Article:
Gengraf Uses

Healthcare providers will often recommend Gengraf be used with another drug, like a corticosteroid, after certain kinds of organ transplant surgery to prevent rejection. The medicine can also be prescribed for people with severe cases of rheumatoid arthritis or psoriasis that have not responded to other treatments. Gengraf suppresses the immune system, which is why it is effective for these uses.

What Is Gengraf Used For?

Gengraf® (cyclosporine) is a prescription medication that contains a modified (altered) form of cyclosporine. It is approved for the following uses:
 

Using Gengraf to Prevent Transplant Rejection

Organ transplant is the transfer of a healthy organ from one person to another. People may need organ transplants if one of their organs has failed, or is not working as well, due to illness or injury. Although not all organs can be transplanted, several can, including the:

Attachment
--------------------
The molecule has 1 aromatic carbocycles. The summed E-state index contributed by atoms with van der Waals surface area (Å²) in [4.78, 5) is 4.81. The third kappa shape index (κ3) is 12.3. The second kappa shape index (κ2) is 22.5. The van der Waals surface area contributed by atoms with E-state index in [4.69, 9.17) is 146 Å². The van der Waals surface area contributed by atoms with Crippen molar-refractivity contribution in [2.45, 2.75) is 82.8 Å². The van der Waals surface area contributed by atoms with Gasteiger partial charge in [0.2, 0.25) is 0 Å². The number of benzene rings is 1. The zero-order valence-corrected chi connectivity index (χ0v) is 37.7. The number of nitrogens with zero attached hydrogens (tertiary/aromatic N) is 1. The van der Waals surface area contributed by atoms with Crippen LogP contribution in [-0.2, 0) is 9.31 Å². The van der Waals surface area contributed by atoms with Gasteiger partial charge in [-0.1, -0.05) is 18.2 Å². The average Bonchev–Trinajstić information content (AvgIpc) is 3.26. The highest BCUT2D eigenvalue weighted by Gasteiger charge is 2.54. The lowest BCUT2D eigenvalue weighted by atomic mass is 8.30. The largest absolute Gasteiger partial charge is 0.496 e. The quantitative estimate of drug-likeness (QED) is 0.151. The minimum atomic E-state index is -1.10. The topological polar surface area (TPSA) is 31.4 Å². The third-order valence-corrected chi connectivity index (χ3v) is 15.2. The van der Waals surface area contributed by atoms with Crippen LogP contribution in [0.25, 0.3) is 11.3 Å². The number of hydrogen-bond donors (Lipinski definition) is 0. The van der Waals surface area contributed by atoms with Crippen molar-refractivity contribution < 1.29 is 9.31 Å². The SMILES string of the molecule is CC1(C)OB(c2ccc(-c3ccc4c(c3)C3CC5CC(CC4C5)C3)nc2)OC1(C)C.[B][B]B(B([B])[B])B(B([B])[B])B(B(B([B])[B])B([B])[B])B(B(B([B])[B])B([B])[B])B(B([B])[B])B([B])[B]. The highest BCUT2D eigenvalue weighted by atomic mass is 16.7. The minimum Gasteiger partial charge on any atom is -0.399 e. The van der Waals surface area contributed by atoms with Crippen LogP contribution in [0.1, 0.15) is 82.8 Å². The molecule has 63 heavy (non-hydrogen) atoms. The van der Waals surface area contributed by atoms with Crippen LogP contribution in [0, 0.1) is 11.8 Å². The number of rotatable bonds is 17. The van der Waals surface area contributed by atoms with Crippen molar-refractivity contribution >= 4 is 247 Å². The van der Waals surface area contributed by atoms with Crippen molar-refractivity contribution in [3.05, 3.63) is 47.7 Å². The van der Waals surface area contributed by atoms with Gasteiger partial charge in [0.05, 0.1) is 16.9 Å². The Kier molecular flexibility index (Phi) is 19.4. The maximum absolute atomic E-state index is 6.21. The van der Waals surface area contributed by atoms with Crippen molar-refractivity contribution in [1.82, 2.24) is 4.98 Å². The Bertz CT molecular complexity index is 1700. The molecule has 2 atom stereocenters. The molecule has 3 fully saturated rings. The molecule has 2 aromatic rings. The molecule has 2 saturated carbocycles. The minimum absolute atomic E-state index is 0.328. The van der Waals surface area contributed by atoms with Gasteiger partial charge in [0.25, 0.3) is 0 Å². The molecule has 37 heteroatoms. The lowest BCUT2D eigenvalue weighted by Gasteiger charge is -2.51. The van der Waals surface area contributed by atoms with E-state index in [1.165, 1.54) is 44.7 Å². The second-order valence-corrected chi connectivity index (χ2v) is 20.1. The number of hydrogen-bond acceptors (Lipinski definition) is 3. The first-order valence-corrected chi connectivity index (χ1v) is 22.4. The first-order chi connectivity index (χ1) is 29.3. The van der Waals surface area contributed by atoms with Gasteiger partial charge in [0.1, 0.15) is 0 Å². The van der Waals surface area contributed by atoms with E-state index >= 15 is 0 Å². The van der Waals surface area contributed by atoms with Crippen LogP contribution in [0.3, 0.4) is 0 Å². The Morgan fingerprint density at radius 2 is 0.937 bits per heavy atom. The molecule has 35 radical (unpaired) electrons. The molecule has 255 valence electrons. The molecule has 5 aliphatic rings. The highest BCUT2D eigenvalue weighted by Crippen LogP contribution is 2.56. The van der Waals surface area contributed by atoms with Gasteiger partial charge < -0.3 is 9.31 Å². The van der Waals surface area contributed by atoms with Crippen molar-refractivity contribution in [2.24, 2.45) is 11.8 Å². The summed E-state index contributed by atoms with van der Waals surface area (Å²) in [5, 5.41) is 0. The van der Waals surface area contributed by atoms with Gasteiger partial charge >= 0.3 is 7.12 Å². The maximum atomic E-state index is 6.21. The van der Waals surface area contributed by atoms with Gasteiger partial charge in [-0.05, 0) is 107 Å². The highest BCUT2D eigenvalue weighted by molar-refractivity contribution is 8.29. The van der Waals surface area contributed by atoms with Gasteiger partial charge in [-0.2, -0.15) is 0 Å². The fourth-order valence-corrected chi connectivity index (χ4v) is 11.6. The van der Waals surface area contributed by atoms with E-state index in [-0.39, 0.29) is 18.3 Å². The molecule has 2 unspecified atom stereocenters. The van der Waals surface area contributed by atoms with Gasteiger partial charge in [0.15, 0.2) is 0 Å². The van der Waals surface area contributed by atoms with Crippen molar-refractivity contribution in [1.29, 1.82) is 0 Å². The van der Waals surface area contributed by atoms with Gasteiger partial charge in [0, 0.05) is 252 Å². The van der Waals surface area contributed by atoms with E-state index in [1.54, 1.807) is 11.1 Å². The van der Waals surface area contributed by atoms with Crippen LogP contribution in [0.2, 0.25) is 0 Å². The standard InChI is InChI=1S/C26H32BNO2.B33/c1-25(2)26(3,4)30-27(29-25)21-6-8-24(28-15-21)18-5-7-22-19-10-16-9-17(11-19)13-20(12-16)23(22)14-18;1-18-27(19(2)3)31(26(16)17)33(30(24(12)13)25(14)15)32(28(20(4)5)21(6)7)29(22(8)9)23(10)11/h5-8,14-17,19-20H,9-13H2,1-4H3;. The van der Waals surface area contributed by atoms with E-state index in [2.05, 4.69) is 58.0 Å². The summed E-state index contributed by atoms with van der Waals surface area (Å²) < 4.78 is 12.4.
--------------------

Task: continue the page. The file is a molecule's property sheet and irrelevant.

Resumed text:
• Kidneys
  • Lungs
  • Liver
  • Heart
  • Pancreas
  • Small intestine.
     
After an organ transplant, a person will need to take antirejection medicine for the rest of their lives. Antirejection medicines are usually started just before surgery or immediately afterward. These medications are used to prevent transplant rejection, which occurs when the immune system recognizes a newly transplanted organ as foreign and attacks it. Transplant rejection can cause the transplanted organ to fail.
 
Gengraf is an antirejection medicine used to prevent transplant rejection after kidney, heart, or liver transplant. It is used in combination with other medicines, such as azathioprine (Imuran®) and corticosteroids (such as prednisone).
 
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Gengraf Drug Information

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